As always, feel free to correct.
- When a router redistributes from one routing protocol to another, where does the router get the list of routes to redistribute?
From the routing table. Only IGP A’s routes (not topology or successors) are redistributed into IGP B’s domain.
- What are two methods of filtering redistributed routes?
Use a route-map in the redistribute line or a distribute-list.
- Of the two methods for filtering, which one has more options?
The route-map method has more options. You can match on all sorts of stuff, including an ACL or interface, and filter based on that.
- How does using distribute-lists differ between OSPF and EIGRP?
In EIGRP, distribute-lists are used to keep a route from being propagated. In OSPF, they’re used to keep routes from reaching the routing table. The effect is basically the same, but the cause is very different.
- How do I redistribute an EIGRP into OSPF as an E1?
You can set that that in the redistribute command. You can also match a route-map and set the metric-type there.
- What is a big pitfall of having two routes mutually redistribute the same two IGPs?
A router could redistribute IGP A’s routes into IGP B where the second router redistributes them back into IGP A. Potentially, either router could choose very long routes to get to a destination based on the different ADs and metrics of the IGPs.
- How can I keep this domain loop from happening?
Set the metrics of the redistributed routes so that the originating IGP has the preferred path
Set the AD on the redistributed routes so that the originating IGP has the preferred path
Manually filter routes so one IGP isn’t presented with its own routes
Use route-tags to mark redistributed routes to filter or manipulate later
- How do you change the metrics of the routes?
You can use the redistribute command to set the metrics. You can also use route-maps to match routes or tags and set the metric.
- How do I change the AD of the routes?
You can use the distance subcommand to set the AD on the whole domain or from a specific originating (or redistributing) router.
- How do I change the AD for route from 126.96.36.199 to 201?
R1(config-router)#distance 201 188.8.131.52 0.0.0.0
- How do I set a route-tag?
Use a route-map to match the routes you want to tag, and use the set tag directive.
- How does using EIGRP as one of my IGPs help me with mutual redistribution on multiple routers?
EIGRP actually has two ADs – 90 for internal and 170 for external routes. If a route is redistributed into EIGRP, it will have an AD of 170, so it will be less preferred than interal EIGRP, OSPF, or RIP routes. Unless you’re using internal BGP or custom ADs, this will keep a looping route out of the routing table and, thus, from being redistributed.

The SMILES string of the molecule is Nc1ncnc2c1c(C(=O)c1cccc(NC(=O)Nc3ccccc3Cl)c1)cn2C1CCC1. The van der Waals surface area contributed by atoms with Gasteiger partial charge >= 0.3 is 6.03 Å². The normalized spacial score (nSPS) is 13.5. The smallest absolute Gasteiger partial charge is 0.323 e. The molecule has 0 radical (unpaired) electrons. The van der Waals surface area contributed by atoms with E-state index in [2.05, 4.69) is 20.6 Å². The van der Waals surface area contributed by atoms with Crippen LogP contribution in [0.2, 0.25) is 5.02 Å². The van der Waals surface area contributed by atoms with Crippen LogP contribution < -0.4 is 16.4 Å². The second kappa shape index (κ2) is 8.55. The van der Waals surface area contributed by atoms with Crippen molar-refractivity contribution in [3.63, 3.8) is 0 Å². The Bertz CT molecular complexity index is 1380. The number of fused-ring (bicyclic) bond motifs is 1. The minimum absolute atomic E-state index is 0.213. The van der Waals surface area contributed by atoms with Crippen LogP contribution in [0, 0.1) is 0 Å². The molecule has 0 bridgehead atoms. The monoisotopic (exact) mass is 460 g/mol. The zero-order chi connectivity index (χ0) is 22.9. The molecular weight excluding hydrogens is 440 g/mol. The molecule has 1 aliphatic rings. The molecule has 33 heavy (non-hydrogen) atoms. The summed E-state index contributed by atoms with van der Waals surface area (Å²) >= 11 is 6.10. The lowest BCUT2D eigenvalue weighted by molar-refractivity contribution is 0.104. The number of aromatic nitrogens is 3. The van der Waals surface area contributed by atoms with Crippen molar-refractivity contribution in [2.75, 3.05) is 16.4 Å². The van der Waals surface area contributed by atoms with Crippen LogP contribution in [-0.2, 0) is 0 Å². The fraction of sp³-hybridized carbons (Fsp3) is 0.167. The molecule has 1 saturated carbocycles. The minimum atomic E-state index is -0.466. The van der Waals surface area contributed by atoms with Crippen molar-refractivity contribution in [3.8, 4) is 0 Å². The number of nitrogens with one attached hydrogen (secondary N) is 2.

- How does using OSPF as one of my IGPs help me with mutual redistribution on multiple routers?
You may be able to use the metric-types to do some filtering, but the cool AD thing is for EIGRP only. Since external OSPF routes have an AD of 110 just like internal routes, you can’t rely on AD to keep the looping routes out like you can with EIGRP.
- How does using RIP as one of my IGPs help me with mutual redistribution on multiple routers?
RIP never helped anyone with anything. Just convert your RIP routers to EIGRP and be much happier.
- What’s a quick way to have OSPF set all external routes to an AD of 201?
R1(config-router)#distance ospf external 201
- What happens if I have OSPF redistributing into EIGRP redistributing into RIP (all mutually)?
You may wind up with a VERY long path without some intervention. You’ll need to do some filtering on the redistribution to keep routes short.
- Can’t I just use the redistribute command to set metrics coming in and out of all the IGPs to keep the looping routes out?
Yes, you can. If you have a small network, that shouldn’t be a problem. If you have a couple thousand routes, though, I’m sure people have better things to do than manage metrics.
- In what order do you configure the metrics when redistributing into EIGRP?
Bandwidth, delay, reliability, load, and MTU
- What’s weird about an extended ACL when using them with route filtering?
When matching routes, an extended ACL will use the ACL’s source field as the network of the route and the destination field as the subnet mask. For example, access-list 101 permit ip host 172.16.0.0 host 255.255.255.0 matches 172.16.0.0/24.
- What can’t route-maps do other clean the dishes?
They’re used in many, many places on a Cisco router. I imagine there’s a macro somewhere that will clean the dishes, though.
What Command Was That
- …shows the metric of the route you just redistributed into EIGRP?
show ip eigrp topology
- …shows the metric of the route you just redistributed into OSPF?
show ip ospf database external
- …shows the tag of a route?
show ip route
- …shows the admin distances you’ve messed up?
show ip protocols
- …shows the admin distance of a particular route?
show ip route x.x.x.x y.y.y.y